0518NCGAconcernedclimatec.cfm NCGA concerned with current American Clean Energy and Security Act
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NCGA concerned with current American Clean Energy and Security Act

The National Corn Growers Association May 18 sent a letter to Congressman Henry Waxman, Chairman of the House of Representatives Committee on Energy and Commerce regarding landmark climate change legislation, the American Clean Energy and Security Act (H.R. 2454). NCGA expressed its concern with the current version, outlining the potential for negative economic impacts to the agriculture sector if a cap-and-trade system is not structured properly.

"After reviewing the legislation, we can see the bill does not clearly provide for a mechanism by which corn growers can sell carbon credits on the market," NCGA President Bob Dickey said. "We strongly believe the bill will increase input costs without specific opportunities to offset those additions. We cannot support the American Clean Energy and Security Act in absence of the provisions that we have explained in some length to the Committee."

NCGA and a broad range of other agriculture organizations compiled a list of nine key principles that highlight the potential opportunities for production agriculture in a market based cap-and-trade system. One of the most important principles suggests that any cap-and-trade legislation should fully recognize the wide range of carbon mitigation or sequestration benefits that agriculture can provide. Recognizing this should allow farmers to earn the potential revenue from carbon sequestration trading to offset increased input costs of such items as diesel, fertilizer and steel. As it currently stands, the legislation does not mention agriculture offsets.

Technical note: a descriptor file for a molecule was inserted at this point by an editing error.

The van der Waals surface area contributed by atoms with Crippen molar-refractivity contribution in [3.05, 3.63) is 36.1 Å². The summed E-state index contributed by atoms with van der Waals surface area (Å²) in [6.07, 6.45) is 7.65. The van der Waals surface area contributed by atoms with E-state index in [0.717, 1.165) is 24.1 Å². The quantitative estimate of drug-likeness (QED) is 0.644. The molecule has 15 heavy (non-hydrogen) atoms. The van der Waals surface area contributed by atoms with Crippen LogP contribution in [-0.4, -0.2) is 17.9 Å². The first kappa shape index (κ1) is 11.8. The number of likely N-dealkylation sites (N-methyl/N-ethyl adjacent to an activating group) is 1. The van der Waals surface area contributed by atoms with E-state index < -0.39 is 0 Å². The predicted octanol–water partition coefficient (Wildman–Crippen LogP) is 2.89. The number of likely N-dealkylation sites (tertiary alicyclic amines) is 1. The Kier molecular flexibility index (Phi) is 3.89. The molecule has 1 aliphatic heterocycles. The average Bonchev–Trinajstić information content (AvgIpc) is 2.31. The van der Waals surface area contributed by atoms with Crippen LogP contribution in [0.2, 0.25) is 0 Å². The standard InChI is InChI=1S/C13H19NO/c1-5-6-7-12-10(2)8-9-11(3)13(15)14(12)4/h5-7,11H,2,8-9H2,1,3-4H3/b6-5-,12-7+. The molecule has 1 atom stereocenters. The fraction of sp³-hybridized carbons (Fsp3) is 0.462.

"In recent years, our grower members have seen increasingly higher input costs," Dickey said. "Each year, growers must commit even more funds to put a crop in the ground and it would be beneficial to have the opportunity to generate revenue from greenhouse gas reduction practices."

"NCGA has been engaged in discussions surrounding this legislation for a long time," Dickey said. "Our organization has met with several Members of the Energy and Commerce Committee and we fully appreciate their willingness to sit down and work with us on important issue. However, we cannot support this legislation in its current form."

Founded in 1957, the National Corn Growers Association represents approximately 35,000 dues-paying corn growers and the interests of more than 300,000 farmers who contribute through corn checkoff programs in their states. NCGA and its 48 affiliated state associations and checkoff organizations work together to help protect and advance corn growers' interests.



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